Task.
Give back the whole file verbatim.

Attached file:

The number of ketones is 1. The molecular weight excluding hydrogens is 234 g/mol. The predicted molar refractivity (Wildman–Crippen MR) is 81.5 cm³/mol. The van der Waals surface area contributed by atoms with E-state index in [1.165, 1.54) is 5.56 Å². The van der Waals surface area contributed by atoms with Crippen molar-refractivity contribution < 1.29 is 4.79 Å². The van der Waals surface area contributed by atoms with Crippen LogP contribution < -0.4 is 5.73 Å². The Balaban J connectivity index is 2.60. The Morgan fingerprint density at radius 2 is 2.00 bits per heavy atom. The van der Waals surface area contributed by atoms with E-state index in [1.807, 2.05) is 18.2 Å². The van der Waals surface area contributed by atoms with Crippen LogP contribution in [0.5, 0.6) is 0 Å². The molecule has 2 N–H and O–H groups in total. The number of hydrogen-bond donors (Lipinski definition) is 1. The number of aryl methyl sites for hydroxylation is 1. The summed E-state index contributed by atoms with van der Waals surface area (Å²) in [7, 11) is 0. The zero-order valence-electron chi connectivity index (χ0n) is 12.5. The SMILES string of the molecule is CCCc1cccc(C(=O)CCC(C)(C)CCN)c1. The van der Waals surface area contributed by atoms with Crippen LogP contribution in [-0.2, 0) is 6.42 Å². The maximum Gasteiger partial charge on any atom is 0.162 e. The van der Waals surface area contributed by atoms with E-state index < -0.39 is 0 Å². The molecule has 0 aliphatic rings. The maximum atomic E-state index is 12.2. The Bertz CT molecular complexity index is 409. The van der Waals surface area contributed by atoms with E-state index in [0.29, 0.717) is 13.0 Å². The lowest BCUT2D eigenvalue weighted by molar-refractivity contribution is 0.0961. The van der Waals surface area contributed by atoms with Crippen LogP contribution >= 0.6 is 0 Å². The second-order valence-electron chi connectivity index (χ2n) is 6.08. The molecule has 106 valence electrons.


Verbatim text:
The number of ketones is 1. The molecular weight excluding hydrogens is 234 g/mol. The predicted molar refractivity (Wildman–Crippen MR) is 81.5 cm³/mol. The van der Waals surface area contributed by atoms with E-state index in [1.165, 1.54) is 5.56 Å². The van der Waals surface area contributed by atoms with Crippen molar-refractivity contribution < 1.29 is 4.79 Å². The van der Waals surface area contributed by atoms with Crippen LogP contribution < -0.4 is 5.73 Å². The Balaban J connectivity index is 2.60. The Morgan fingerprint density at radius 2 is 2.00 bits per heavy atom. The van der Waals surface area contributed by atoms with E-state index in [1.807, 2.05) is 18.2 Å². The van der Waals surface area contributed by atoms with Crippen LogP contribution in [0.5, 0.6) is 0 Å². The molecule has 2 N–H and O–H groups in total. The number of hydrogen-bond donors (Lipinski definition) is 1. The number of aryl methyl sites for hydroxylation is 1. The summed E-state index contributed by atoms with van der Waals surface area (Å²) in [7, 11) is 0. The zero-order valence-electron chi connectivity index (χ0n) is 12.5. The SMILES string of the molecule is CCCc1cccc(C(=O)CCC(C)(C)CCN)c1. The van der Waals surface area contributed by atoms with Crippen LogP contribution in [-0.2, 0) is 6.42 Å². The maximum Gasteiger partial charge on any atom is 0.162 e. The van der Waals surface area contributed by atoms with E-state index < -0.39 is 0 Å². The molecule has 0 aliphatic rings. The maximum atomic E-state index is 12.2. The Bertz CT molecular complexity index is 409. The van der Waals surface area contributed by atoms with E-state index in [0.29, 0.717) is 13.0 Å². The lowest BCUT2D eigenvalue weighted by molar-refractivity contribution is 0.0961. The van der Waals surface area contributed by atoms with Crippen LogP contribution >= 0.6 is 0 Å². The second-order valence-electron chi connectivity index (χ2n) is 6.08. The molecule has 106 valence electrons.